🌰 a meeting on nft art
The other day, I met with Commits Vortex, a fellow frequenter of the Yak Collective. I wanted feedback on 🛠️ Pathfinder, the NFT project I’ve been tossing around in my head. Some notes on the meeting:
On where the art can go: We discussed the form of Port of Detection for quite some time. The way burning is used to challenge the way we think of blockchain ownership was definitely an interesting one, but Commits Vortex noted that there were other mechanisms of the blockchain I could pull into the work:
- The idea of generative art that can change over time came up multiple times, with references to DeafBeaf’s generative NFT project, the French OuLiPo movement, and Manferd Werder’s Stück. Questions like: what if the vowels in the story rotated with each transaction?
- Decay came up a few times as well, one idea that stuck with me was opacity: the idea of an artwork growing more visible or less visible with time.
- While in my initial ideation I had broken the story down into chapters, Commits Vortex reminded me that I could go even further. I had briefly toyed with a Mad-Libs like idea: one NFT controlling all the character names, one all the places, etc. But we discussed going even further: NFTs controlling the level of sentences, words, or even individual letters.
- They also noted that I could merge the content of the textual work with the mechanics of the NFT work. If my story has specific themes, can I bring those themes into the interaction model of the NFT?
On where I can go: My weakest skill, in my own estimation, is in the marketing of the art. How do I explain the concept in a way that excites people? How do I find people who are as excited by this weirdness as I am and will want to play around with whatever I build? Commits Vortex noticed that the main 🛠️ Pathfinder page reads like a technical summary, less so an artistic one. Finding the balance between the two is something I’ll have to work on.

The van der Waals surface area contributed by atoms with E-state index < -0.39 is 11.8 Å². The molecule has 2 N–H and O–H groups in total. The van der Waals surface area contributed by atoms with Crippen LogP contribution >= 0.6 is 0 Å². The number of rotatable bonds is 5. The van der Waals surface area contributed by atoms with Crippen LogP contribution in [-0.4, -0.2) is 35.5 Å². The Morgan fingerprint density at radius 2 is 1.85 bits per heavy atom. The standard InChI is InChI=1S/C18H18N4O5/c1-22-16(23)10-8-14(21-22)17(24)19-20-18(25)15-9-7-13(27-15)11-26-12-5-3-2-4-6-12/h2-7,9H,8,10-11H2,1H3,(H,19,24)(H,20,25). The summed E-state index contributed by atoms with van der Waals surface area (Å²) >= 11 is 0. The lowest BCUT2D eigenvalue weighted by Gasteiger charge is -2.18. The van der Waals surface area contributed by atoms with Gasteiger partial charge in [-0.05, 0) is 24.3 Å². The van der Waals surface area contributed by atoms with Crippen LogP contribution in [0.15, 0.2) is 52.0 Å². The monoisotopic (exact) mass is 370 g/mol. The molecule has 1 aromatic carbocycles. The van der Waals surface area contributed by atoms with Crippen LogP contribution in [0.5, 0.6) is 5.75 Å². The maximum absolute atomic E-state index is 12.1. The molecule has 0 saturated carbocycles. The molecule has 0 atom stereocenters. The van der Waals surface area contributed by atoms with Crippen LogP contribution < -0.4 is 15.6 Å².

On a shifted direction: At first, the idea of adding generation into the system played fully at odds with the story I had planned for this piece. And it was hard to see how things like rotating vowels or changing opacity would play nicely with an encrypted block of text. Instead of a planned story, I needed a generated artwork. A generated poem, perhaps? When you burn the token, a line is added to the poem, the words for which are chosen based on how long the token was held, how many times it was transferred between parties, etc.
This direction has a few benefits, the primary of which being that this system could exist entirely on-chain. Much like the Loot contract, I could put the entire dictionary for the poem on chain, along with the exact algorithm by which the line for the poem is constructed. Opacity could also play a factor this way. Depending on the “opacity” of the line, the algorithm may skip words or return an empty line.
So that’s what I’ll be exploring next: poetry generation. We’ll see how it goes.
- DeafBeaf’s generative NFT project
- OuLiPo movement
- Corruption(*s) (etherscan)
- Loot contract
- Manferd Werder’s Stück - a generative music piece from 1997
- Related to:
Every post on this blog is a work in progress. Phrasing may be less than ideal, ideas may not yet be fully thought through. Thank you for watching me grow.